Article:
Most of us know that while we may work hard, there are external factors that help bring our efforts to fruition, and these external factors largely depend on where we live. Being born in an affluent nation greatly increases our chances to benefiting from good infrastructure, healthcare, access to education, and the availability of stable jobs.
For people born in a developing country, the chances that their hard work will pay off are greatly diminished. They may not be able to work due to an illness for which they can’t afford the treatment, there may not be any work available, they may not have the education required for a job that pays a living wage – the list goes on. Mere daily survival is all-encompassing.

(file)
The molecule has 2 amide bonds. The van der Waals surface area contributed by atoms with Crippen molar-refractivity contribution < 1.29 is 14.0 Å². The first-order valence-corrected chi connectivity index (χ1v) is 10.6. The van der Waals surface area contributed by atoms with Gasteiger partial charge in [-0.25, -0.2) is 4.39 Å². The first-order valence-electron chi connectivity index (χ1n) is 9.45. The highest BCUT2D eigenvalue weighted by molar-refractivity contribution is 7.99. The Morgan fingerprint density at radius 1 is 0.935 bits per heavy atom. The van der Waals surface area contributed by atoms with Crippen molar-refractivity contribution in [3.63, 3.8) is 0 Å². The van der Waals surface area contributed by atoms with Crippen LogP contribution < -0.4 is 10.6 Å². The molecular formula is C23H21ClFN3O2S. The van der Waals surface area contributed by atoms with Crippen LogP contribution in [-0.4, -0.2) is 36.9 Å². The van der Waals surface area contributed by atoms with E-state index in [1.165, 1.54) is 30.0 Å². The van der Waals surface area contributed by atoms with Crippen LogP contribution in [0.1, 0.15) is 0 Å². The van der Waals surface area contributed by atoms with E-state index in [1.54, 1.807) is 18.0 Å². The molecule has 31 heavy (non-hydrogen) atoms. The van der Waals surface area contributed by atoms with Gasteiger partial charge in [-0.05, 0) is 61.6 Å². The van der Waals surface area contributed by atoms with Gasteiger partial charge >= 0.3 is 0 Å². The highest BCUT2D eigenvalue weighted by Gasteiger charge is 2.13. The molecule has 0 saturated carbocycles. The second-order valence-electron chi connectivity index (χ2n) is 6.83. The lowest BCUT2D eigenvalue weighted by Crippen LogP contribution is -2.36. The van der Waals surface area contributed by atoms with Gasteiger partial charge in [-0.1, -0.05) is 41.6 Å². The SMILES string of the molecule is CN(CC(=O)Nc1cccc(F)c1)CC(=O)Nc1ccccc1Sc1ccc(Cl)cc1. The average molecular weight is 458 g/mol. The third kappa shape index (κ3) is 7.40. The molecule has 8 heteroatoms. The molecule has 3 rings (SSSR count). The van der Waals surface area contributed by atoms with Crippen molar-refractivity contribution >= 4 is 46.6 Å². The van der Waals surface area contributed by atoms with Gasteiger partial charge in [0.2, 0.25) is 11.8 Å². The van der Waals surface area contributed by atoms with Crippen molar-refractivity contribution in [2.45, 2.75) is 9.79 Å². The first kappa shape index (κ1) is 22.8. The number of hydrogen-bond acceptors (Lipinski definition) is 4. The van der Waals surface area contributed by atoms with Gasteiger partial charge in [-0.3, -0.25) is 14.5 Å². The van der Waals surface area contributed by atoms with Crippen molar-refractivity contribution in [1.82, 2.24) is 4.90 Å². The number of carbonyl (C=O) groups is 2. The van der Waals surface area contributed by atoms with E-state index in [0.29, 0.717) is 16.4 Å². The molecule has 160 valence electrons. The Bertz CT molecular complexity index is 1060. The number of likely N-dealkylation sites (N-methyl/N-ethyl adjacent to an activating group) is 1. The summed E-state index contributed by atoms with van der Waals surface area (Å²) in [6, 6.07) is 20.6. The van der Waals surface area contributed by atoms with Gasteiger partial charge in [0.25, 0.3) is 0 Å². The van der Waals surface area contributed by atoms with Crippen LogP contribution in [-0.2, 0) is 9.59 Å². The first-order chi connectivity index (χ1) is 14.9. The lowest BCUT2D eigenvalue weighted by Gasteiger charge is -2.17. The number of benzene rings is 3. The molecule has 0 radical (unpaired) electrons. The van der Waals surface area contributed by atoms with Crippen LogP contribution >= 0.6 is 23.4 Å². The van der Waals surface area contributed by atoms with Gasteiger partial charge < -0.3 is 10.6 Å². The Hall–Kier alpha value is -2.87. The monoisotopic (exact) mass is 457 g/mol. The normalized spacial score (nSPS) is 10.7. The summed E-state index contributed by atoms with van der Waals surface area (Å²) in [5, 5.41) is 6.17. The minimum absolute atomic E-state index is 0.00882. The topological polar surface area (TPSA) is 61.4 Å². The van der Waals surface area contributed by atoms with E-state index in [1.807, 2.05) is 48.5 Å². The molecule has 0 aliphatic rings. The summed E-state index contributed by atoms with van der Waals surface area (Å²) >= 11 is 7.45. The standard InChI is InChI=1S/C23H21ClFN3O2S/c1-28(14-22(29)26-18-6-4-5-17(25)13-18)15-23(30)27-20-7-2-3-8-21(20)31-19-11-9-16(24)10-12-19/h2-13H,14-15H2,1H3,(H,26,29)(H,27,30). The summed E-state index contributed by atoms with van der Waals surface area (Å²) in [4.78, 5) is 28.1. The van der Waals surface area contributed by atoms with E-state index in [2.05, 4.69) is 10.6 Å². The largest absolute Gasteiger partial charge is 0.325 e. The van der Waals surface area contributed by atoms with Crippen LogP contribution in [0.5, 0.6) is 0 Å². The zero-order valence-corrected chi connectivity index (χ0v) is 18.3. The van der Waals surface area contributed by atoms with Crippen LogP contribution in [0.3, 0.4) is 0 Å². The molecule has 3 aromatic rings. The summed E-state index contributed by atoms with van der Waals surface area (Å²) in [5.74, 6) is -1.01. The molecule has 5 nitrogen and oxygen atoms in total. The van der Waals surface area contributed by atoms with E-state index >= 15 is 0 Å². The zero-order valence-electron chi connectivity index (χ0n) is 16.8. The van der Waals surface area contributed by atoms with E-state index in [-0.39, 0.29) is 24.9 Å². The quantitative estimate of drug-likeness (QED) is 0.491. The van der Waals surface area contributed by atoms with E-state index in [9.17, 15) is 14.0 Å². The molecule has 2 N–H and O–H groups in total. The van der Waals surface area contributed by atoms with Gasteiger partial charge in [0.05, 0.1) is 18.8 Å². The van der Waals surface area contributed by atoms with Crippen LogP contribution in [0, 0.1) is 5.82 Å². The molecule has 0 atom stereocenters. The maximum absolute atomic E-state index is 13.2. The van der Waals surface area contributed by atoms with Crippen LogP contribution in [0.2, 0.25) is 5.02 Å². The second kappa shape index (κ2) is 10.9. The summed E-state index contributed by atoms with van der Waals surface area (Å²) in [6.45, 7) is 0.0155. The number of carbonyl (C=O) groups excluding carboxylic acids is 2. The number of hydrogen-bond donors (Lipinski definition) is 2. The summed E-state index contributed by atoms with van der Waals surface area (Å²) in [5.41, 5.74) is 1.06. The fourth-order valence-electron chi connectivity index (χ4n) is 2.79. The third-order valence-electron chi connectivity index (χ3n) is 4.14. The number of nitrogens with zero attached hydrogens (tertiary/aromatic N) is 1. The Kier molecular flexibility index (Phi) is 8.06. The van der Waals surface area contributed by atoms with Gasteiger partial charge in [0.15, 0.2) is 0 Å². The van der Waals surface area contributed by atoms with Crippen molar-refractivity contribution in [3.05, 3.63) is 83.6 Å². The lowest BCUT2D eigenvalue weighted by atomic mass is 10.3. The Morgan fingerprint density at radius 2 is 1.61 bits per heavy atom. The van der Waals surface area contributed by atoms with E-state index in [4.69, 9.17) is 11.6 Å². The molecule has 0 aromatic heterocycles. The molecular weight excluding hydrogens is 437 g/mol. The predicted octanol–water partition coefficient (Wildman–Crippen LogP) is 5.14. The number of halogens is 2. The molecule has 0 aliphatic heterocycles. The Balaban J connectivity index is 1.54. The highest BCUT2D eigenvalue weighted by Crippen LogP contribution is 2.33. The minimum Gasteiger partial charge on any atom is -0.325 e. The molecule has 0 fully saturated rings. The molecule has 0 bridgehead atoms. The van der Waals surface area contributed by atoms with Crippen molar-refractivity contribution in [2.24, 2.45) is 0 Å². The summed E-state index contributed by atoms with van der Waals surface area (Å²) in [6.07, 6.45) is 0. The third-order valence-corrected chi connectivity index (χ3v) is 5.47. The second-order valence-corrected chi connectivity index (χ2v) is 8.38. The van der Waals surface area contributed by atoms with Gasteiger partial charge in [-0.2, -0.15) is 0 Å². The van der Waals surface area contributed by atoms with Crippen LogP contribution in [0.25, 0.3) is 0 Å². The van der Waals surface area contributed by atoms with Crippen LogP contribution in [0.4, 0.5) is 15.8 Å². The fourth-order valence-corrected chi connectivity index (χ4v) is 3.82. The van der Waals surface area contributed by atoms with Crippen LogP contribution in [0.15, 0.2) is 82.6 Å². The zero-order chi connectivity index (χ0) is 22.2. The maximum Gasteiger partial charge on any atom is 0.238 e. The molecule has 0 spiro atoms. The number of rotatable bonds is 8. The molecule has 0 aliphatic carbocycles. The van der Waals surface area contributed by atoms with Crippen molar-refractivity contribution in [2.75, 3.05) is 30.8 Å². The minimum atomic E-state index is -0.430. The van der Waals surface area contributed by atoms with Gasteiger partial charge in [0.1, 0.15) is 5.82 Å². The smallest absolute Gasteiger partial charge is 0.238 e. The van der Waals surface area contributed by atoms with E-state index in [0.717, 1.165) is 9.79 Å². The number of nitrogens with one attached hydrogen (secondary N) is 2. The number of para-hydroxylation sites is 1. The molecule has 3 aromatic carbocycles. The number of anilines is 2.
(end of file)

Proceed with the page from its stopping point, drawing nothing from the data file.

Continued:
This means that people in developing countries are very often at an unfair disadvantage compared to others around the world. Children have no say over where they live or whether they receive an education. Struggling families may take their children out of school so they may contribute more immediately to the family income. This contributes to a cycle of poverty that traps people who may be extraordinarily smart and hard-working, yet beholden to circumstances over which they have no control.
Giving to organizations which help people in extreme poverty is essentially a matter of fairness. The global North-South divide shows clearly that socio-economic trends are geographically correlated. Once we accept that varying circumstances lead to drastically uneven economic outcomes throughout the world, we must also recognize that we have an obligation to help those born into the cycle of poverty.